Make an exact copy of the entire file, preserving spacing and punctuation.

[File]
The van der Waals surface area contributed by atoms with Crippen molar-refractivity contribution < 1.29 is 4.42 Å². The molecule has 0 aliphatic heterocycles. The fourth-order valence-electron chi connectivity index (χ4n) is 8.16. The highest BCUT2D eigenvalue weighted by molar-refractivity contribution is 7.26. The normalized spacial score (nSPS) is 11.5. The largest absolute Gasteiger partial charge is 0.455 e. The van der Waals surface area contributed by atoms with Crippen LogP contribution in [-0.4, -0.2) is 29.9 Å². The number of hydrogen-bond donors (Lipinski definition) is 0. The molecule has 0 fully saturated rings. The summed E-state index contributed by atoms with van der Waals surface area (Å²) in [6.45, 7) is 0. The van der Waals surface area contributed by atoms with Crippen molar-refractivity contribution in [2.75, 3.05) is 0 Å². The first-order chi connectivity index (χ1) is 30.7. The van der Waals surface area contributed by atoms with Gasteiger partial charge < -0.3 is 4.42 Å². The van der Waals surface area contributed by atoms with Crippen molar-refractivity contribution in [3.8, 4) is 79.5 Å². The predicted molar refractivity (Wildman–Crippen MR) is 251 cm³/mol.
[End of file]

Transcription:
The van der Waals surface area contributed by atoms with Crippen molar-refractivity contribution < 1.29 is 4.42 Å². The molecule has 0 aliphatic heterocycles. The fourth-order valence-electron chi connectivity index (χ4n) is 8.16. The highest BCUT2D eigenvalue weighted by molar-refractivity contribution is 7.26. The normalized spacial score (nSPS) is 11.5. The largest absolute Gasteiger partial charge is 0.455 e. The van der Waals surface area contributed by atoms with Crippen LogP contribution in [-0.4, -0.2) is 29.9 Å². The number of hydrogen-bond donors (Lipinski definition) is 0. The molecule has 0 fully saturated rings. The summed E-state index contributed by atoms with van der Waals surface area (Å²) in [6.45, 7) is 0. The van der Waals surface area contributed by atoms with Crippen molar-refractivity contribution in [2.75, 3.05) is 0 Å². The first-order chi connectivity index (χ1) is 30.7. The van der Waals surface area contributed by atoms with Gasteiger partial charge < -0.3 is 4.42 Å². The van der Waals surface area contributed by atoms with Crippen molar-refractivity contribution in [3.8, 4) is 79.5 Å². The predicted molar refractivity (Wildman–Crippen MR) is 251 cm³/mol.